The headline in a leading medical journal, “Enough is Enough: Stop Wasting Money on Vitamin and Mineral Supplements,” caught my attention before the holidays. The editorial in Annals of Internal Medicine summarized research finding no clear evidence that vitamins and minerals prevent disease, including cancer.
While the debate it not new, media attention of the editorial left many people wondering if they should bother taking a daily multivitamin. The answer is not clear-cut but, as a naturopathic oncology provider, I can offer insight and advice on the topic.
First of all, some studies suggest multivitamins can prevent various diseases. Let’s focus on multivitamins and cancer. In fact, one of the studies the editorial discussed actually showed a 7 percent decrease in cancer incidence among men, but not women. Why did men benefit while women did not? Further research into this gender difference would be beneficial.
Other studies show multivitamins may reduce cancer risk:
- The Physician’s Health Study II published in 2012 showed that men who took a multivitamin had a modest reduction in risk of cancer. Keep in mind that the men in this study derived a benefit even though many were smokers and overweight, which are two significant risk factors for cancer.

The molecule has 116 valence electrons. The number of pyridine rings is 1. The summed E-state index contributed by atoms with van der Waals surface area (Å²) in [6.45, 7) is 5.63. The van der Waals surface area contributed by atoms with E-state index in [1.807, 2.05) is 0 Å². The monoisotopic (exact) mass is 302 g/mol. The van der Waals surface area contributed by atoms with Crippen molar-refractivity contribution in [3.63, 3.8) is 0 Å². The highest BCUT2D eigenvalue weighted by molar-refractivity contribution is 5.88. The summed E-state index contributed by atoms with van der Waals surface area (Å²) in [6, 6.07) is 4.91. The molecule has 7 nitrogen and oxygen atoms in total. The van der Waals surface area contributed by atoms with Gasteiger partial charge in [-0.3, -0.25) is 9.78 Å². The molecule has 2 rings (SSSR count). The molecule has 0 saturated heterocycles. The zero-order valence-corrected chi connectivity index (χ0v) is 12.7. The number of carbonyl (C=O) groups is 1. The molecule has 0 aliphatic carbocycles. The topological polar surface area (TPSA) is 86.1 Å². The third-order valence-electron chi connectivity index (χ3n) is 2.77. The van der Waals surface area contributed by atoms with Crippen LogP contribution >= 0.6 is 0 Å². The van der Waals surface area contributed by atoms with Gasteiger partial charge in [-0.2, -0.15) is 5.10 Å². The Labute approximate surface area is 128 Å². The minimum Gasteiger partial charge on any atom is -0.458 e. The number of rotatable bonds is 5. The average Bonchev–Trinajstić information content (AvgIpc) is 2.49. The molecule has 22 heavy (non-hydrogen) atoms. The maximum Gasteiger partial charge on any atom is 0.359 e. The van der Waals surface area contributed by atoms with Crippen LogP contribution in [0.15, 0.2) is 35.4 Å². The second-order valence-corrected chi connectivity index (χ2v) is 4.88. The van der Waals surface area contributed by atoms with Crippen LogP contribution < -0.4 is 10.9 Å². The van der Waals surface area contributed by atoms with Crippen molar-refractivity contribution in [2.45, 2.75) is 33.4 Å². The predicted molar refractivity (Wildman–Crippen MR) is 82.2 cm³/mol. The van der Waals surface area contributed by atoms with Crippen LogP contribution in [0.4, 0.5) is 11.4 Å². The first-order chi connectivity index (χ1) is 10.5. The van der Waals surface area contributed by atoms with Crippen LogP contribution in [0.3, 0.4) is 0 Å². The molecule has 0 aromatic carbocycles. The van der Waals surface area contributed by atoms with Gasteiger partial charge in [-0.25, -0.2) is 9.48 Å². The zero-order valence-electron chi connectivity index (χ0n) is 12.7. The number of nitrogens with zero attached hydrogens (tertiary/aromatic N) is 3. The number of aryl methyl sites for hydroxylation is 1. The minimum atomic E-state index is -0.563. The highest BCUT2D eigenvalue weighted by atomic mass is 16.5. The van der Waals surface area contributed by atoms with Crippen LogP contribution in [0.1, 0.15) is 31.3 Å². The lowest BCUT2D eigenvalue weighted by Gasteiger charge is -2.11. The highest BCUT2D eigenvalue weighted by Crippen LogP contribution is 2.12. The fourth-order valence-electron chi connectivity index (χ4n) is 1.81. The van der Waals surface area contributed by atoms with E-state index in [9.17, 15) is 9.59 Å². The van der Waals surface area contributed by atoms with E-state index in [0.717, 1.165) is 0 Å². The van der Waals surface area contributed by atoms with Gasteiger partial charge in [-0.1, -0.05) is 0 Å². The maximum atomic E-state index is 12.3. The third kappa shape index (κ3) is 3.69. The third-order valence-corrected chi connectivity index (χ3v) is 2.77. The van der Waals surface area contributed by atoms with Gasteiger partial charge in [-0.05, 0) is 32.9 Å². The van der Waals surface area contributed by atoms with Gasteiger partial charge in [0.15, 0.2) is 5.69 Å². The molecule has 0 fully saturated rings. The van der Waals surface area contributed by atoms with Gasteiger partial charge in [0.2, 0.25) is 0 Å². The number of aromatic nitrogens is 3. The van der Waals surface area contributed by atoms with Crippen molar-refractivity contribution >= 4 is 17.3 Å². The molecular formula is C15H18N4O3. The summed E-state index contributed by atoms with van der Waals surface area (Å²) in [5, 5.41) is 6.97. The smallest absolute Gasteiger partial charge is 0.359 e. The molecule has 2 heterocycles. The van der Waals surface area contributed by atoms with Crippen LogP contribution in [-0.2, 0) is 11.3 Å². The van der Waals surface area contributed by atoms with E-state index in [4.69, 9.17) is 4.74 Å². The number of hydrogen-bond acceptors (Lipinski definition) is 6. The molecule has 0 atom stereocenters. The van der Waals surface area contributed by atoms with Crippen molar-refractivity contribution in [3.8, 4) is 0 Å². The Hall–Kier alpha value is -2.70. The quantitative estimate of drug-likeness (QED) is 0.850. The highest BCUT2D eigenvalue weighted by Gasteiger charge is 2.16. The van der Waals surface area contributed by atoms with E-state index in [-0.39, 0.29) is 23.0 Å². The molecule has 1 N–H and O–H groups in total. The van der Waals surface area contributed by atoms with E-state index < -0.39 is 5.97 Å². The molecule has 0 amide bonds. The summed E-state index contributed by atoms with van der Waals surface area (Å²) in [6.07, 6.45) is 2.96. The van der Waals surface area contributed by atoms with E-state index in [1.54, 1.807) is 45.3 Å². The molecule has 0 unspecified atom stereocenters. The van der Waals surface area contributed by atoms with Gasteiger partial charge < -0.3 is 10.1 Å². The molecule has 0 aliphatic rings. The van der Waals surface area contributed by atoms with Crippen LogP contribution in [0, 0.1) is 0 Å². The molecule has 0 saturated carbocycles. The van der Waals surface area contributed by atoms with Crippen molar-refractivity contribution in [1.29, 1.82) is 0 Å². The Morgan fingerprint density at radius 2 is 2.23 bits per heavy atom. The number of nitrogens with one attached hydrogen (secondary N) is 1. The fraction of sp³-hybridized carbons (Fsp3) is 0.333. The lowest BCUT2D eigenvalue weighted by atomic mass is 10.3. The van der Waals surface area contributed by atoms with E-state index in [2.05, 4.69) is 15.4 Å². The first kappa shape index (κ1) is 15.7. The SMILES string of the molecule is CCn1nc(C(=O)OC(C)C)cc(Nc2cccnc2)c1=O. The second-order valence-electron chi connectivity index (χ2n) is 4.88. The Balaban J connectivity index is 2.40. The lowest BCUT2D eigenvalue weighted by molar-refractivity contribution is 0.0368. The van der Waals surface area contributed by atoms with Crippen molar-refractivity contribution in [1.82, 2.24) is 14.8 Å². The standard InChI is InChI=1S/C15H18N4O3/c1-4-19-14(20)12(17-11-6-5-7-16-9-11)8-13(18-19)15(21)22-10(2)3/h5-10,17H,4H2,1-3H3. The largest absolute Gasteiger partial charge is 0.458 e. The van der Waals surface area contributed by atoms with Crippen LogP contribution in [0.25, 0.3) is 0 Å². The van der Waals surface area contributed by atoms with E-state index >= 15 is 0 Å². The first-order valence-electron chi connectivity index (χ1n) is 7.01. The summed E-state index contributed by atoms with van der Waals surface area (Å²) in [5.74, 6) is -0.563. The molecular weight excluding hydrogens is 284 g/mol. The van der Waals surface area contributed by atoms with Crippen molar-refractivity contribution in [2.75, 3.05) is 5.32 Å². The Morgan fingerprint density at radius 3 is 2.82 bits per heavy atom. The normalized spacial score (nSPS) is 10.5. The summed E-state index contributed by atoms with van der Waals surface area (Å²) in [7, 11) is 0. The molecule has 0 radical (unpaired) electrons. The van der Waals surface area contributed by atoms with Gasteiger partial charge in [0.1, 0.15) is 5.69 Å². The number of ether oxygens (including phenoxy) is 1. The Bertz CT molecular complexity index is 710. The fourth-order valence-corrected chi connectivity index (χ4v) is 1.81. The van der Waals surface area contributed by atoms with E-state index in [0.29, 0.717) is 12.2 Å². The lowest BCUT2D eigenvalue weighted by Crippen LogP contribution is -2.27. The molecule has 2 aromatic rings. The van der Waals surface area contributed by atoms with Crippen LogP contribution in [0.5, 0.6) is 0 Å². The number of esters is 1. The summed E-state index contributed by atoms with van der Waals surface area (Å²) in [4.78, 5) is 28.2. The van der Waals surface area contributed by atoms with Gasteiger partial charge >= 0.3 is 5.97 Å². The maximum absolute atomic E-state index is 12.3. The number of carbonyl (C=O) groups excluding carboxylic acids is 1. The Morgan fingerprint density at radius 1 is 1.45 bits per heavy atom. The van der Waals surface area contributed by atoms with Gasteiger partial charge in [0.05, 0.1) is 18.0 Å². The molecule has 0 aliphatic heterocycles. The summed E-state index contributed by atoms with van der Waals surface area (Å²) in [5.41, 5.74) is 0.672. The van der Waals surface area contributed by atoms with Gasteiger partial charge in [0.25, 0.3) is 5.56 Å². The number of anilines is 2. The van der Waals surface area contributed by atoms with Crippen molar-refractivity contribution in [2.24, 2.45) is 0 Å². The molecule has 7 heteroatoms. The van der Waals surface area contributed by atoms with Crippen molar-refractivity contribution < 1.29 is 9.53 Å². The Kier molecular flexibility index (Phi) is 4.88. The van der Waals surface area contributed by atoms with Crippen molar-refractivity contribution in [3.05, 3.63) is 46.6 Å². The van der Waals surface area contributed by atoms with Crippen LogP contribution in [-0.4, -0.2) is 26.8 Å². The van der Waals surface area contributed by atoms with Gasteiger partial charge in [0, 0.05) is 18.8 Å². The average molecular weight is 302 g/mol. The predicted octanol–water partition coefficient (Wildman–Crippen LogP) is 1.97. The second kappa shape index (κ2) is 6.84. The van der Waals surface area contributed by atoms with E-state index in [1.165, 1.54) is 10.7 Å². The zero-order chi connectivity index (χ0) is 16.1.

- A 2010 study found that past smokers benefited from eating large amounts of green leafy vegetables while taking a folate supplement and a multivitamin. The vegetables and supplements helped protect study participants from changes to genetic expression that put people at greater risk for lung cancer.
- A 2002 study of women showed reduced colon cancer risk with the use of multivitamins.
However, some studies have shown the opposite:
- A 2009 study suggests multivitamins do not reduce cancer risk.
- A 2005 study found an association between multivitamin use and increased risk of prostate cancer in a small subgroup of study participants.
The take-home message is that the issue of multivitamin usage is complex. Several factors may have contributed to the mixed results of the studies above: individual risk factors, consistency of use, the quality of the multivitamin, forms of vitamins and minerals, the presence of contaminants, and certain medications study participants may have been taking.
However, there is a growing body of research suggesting an important role for nutritional supplements in health and in the prevention of cancer. The studies above show that some individuals may benefit from multivitamins, particularly smokers and moderate-to-heavy drinkers, who are at greater risk for nutrient deficiencies.
I believe the answer to whether someone should take a multivitamin depends on each individual’s situation, including health history, risk factors, diet, lifestyle, use of other nutrients and prevention goals. It is important to work with a qualified, experienced clinician to determine what supplements would be most beneficial.
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